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Saturday, June 12, 2021

Reality stronger than any coalition deal – analysis

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Efforts to form a new government continued over the weekend regardless of the violence that took place on the Temple Mount in Jerusalem, and the violence continued regardless of the coalition talks.

Ra’am (United Arab List) head Mansour Abbas condemned the violence, but as a regular MK, there was little he could do other than issue an empty threat.

“Al-Aqsa is a red line,” Abbas said on Saturday. “The aggression toward the holy site and its worshipers is unacceptable and offensive.”

Now imagine what would have happened had the violence taken place days after the signing of the coalition deal instead of days before it.

Abbas’s four votes supporting the coalition from outside are not only the key to establishing a new government. They are also the keys to maintaining it. Without Ra’am, there will be no majority to pass a state budget or any legislation at all.

So if violence breaks out after the government is formed, Abbas will not only be able to scream about it like every other MK. He could demand that the new public security minister instruct the police to change their decisions immediately.

Like every other party that would support the new government, Abbas has issued his demands.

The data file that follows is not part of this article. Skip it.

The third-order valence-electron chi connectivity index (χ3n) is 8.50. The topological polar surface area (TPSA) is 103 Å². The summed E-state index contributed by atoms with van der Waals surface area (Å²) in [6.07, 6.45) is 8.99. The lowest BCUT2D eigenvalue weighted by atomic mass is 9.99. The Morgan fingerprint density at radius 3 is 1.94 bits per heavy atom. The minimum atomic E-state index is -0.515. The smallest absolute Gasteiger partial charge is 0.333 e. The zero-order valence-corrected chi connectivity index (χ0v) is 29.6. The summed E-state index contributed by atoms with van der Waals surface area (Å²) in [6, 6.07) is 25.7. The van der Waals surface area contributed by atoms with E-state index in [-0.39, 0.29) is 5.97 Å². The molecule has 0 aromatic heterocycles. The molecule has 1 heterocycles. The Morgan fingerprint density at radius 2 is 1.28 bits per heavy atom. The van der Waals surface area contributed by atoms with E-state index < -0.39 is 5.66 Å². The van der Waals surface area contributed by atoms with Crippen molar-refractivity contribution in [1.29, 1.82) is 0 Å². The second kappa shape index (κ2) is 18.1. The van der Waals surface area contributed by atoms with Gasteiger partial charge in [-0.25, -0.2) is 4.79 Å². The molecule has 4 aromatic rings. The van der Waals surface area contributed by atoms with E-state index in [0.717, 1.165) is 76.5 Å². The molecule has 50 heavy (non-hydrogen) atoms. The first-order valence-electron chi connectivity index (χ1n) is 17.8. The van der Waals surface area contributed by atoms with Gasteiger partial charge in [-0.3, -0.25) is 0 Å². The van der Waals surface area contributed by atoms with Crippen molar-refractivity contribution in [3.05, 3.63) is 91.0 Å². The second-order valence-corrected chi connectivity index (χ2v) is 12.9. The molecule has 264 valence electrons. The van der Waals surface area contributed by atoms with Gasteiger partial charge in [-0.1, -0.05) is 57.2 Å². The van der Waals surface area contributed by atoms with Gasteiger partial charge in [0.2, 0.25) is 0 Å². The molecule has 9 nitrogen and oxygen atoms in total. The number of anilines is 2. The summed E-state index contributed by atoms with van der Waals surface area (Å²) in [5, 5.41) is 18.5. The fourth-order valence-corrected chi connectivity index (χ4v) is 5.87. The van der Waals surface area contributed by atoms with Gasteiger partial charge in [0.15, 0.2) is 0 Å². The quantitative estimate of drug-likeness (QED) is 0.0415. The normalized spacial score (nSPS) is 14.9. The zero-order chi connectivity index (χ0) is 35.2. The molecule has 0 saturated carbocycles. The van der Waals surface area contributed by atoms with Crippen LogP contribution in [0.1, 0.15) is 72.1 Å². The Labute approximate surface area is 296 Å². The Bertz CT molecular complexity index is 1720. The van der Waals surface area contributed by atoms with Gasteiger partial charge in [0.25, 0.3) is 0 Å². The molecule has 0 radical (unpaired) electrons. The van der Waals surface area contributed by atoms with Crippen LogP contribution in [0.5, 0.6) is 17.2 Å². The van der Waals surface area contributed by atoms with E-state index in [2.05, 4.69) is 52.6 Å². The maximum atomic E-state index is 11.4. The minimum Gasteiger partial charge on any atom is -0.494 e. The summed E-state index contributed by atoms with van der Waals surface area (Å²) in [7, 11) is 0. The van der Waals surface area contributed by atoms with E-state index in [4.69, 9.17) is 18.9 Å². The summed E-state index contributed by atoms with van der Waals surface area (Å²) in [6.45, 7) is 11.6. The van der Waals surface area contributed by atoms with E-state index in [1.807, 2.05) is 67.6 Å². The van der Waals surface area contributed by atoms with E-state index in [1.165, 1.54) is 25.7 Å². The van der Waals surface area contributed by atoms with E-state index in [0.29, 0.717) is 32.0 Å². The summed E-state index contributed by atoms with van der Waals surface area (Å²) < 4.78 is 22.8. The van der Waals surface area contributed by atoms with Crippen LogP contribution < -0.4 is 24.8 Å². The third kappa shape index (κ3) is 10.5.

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if(window.location.pathname.indexOf(“656089”) != -1){console.log(“hedva connatix”);document.getElementsByClassName(“divConnatix”)[0].style.display =”none”;}He has promised to focus on economic issues for the Arab population, and his main demand is to build a new city for them in the South. He has made a point of never bringing up the Palestinians and staying away from security issues.

But Al-Aqsa is Al Aqsa, and it should surprise no one that he has called it a red line. If Abbas decides to prevent his red line from being crossed, no one will tell him his demand is not listed in the coalition agreement.

This could happen any day over the four and a half years the government led by Naftali Bennett and Yair Lapid would last by law if it is not toppled early.

The same holds true for the coalition’s most extreme MKs in Yamina or New Hope on the Right or in Meretz in the Zionist Left. With a narrow coalition of 61 MKs counting Ra’am, every MK could decide to cause an uproar.

So even after government is formed and its ministers celebrate the ousting of Prime Minister Benjamin Netanyahu, there will still be plenty of problems on the way.

Sooner or later, they will realize that reality is stronger than any coalition deal.

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